“Always remember to look up and down.”
A friend’s advice after I’d just arrived certainly rang true. Upon exploration of my new surroundings I found restaurants stacked four tall and neon-illuminated stairwells that led to karaoke heaven. Born and reared in a nation never short on space, this was a new concept. Big box super marts housing just over seventeen area codes weren’t all that shock-inducing. Sprawl was a luxury I’d taken for granted.
I admired the Korean ability to make efficient use of the space available. When it came to homegrown produce, nearly everyone had a personal stockade of plants. Whether the pots lined an apartment overhang or lettuce sprouted just between the highway and the on-ramp, every vacant patch was teeming with life.
Along my morning commute, I’ve noticed a bloom of plants that’s intrigued me. Bearing a striking resemblance to the purchased-then-killed mint plants of failed garden endeavors, I gave it a whiff last spring. Dismissing the notion, I wrote it off as a bountiful dream. The other day, for whatever reason, I decided to give it another sniff. This time I was certain–mint it was! My technical pruning knowledge quickly flew out the window. I tugged and ripped like a mad-woman, anxious to fill my purse. Buzzing off the menthol, my mind was on repeat–tabouleh, mojitos, freshhhh freshhhh>REPRISE tabouleh, mojitos, fresh fresh freshhhh…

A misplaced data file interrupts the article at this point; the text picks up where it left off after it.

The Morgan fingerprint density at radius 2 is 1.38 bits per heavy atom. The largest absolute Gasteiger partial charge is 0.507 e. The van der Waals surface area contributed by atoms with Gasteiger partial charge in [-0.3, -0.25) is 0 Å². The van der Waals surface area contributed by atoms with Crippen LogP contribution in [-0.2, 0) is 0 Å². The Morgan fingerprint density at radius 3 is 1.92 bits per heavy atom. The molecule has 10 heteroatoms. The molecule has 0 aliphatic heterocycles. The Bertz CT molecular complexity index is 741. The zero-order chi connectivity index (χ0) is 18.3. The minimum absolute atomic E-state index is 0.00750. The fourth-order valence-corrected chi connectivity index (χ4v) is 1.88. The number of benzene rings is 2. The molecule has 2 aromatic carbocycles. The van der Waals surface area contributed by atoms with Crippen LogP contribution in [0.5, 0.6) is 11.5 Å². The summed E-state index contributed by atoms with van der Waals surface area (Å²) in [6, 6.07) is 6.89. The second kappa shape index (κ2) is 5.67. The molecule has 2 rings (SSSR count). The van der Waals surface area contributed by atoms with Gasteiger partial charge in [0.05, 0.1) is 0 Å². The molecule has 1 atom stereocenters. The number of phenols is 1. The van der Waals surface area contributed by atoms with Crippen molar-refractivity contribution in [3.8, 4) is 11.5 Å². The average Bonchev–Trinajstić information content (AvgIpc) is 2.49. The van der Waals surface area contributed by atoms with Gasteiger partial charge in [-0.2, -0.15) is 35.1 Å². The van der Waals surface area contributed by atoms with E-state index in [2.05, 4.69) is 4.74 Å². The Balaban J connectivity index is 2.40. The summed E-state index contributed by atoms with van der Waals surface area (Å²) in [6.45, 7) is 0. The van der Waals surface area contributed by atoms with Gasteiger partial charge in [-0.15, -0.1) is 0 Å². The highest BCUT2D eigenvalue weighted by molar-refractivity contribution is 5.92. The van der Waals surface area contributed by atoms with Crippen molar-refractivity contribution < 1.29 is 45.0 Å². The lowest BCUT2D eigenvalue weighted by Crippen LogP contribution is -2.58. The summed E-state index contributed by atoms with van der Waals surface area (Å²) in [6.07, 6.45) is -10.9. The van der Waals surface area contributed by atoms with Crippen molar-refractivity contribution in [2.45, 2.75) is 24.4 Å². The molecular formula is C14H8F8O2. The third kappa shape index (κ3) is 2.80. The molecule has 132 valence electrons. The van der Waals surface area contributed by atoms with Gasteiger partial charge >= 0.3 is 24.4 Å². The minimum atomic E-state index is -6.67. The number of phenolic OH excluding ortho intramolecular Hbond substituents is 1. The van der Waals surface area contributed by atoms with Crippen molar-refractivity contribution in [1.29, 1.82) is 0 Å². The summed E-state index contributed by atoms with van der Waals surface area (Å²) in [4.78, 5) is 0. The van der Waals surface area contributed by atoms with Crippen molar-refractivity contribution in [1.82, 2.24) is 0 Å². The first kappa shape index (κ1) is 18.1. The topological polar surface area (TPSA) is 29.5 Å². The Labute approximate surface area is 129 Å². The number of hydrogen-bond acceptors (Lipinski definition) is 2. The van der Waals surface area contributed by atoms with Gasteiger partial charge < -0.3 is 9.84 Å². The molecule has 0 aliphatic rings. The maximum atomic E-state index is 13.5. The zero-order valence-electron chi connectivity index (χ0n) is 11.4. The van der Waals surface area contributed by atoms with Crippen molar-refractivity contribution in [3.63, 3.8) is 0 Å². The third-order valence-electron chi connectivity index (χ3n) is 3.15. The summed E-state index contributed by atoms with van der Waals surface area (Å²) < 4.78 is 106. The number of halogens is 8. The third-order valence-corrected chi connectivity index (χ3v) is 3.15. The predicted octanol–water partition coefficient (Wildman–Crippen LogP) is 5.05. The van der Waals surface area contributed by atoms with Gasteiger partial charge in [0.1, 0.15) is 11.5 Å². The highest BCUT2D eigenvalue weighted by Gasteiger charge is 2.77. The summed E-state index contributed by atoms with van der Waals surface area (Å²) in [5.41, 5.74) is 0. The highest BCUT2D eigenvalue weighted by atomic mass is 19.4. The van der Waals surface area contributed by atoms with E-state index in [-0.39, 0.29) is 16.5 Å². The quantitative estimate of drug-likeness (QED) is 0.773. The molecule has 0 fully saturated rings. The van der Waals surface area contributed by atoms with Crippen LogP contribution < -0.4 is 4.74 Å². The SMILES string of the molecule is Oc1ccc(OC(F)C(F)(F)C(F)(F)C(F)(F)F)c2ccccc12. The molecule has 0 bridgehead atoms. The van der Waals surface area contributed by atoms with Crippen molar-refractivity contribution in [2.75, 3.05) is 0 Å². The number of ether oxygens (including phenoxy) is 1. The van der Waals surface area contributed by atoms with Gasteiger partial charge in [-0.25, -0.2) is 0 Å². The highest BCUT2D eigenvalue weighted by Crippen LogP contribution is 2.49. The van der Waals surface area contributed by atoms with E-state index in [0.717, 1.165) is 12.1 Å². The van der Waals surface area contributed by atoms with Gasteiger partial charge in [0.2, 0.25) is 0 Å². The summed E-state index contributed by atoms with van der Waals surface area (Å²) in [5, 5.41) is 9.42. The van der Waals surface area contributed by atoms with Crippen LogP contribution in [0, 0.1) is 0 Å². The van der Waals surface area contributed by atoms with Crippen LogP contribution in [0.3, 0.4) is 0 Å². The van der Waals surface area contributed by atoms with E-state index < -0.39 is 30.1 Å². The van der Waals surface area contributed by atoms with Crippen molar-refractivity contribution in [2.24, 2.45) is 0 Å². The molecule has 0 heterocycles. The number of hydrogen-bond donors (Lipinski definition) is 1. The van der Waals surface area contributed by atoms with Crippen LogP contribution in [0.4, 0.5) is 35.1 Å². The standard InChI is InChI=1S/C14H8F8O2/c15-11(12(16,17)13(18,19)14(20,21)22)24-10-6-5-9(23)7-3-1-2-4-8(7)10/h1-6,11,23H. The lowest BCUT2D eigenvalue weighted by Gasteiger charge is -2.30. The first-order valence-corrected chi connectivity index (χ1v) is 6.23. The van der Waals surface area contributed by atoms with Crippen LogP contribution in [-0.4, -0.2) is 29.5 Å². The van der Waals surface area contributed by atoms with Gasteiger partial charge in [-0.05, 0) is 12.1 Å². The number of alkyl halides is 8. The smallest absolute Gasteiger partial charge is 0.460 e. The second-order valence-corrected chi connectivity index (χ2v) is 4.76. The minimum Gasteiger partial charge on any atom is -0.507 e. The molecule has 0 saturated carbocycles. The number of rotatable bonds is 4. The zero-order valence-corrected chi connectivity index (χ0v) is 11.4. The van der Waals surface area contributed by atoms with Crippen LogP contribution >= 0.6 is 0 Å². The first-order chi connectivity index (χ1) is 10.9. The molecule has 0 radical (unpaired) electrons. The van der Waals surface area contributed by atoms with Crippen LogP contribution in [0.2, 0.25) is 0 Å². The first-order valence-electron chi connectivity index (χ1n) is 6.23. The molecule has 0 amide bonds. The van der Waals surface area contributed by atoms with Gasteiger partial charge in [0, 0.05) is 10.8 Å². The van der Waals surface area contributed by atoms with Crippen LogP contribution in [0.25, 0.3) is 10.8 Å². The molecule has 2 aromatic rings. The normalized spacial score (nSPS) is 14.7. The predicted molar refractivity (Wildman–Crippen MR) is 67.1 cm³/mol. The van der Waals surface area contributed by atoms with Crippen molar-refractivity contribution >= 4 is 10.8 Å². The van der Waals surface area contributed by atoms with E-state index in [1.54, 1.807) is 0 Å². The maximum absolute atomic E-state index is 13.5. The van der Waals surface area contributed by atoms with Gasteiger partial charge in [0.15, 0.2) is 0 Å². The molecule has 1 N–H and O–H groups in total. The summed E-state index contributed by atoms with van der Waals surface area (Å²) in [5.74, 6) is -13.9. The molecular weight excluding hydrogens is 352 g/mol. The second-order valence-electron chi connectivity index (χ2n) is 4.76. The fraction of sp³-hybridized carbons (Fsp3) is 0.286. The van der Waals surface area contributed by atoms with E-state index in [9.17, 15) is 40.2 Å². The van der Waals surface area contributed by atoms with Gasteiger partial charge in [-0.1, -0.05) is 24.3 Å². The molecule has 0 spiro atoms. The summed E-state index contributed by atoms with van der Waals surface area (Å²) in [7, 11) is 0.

When I found myself at home with my harvest, I figured it was time to determine a use. Realizing I was packing heat with a red onion (also a hot commodity), I settled on an old stand-by. A version of tabouleh, I found this recipe a few years ago in Cooking Light. Its fresh ingredients and filling protein provide all the summer satisfaction one could dream of. I had to do without my favorite part, the golden raisins, but it was still delicious. I tried substituting regular, but it just wasn’t the same.
Moral of the story? A second opinion is worth a million bites.
From Cooking Light, October 2008
1/2 cup dried black lentils (Or any variety, I used green)
5 cups water, divided
3/4 cup uncooked couscous
3/4 teaspoon salt, divided
1 cup cherry tomatoes, quartered
1/3 cup golden raisins
1/3 cup finely chopped red onion
1/3 cup finely chopped cucumber
1/4 cup chopped fresh parsley
3 tablespoons chopped fresh mint
1 teaspoon grated lemon rind
3 tablespoons fresh lemon juice
2 tablespoons extra-virgin olive oil
1. Rinse lentils with cold water; drain. Place lentils and 4 cups water in a large saucepan; bring to a boil. Reduce heat, and simmer 20 minutes or until tender. Drain and rinse with cold water; drain.
2. Bring remaining 1 cup water to a boil in a medium saucepan; gradually stir in couscous and 1/4 teaspoon salt. Remove from heat; cover and let stand 5 minutes. Fluff with a fork. Combine lentils, couscous, remaining 1/2 teaspoon salt, tomatoes, and remaining ingredients in a large bowl.
Yield: 6 1-cup servings
***For questions about where to find the ingredients in Korea, check out the new Ingredient Guide!***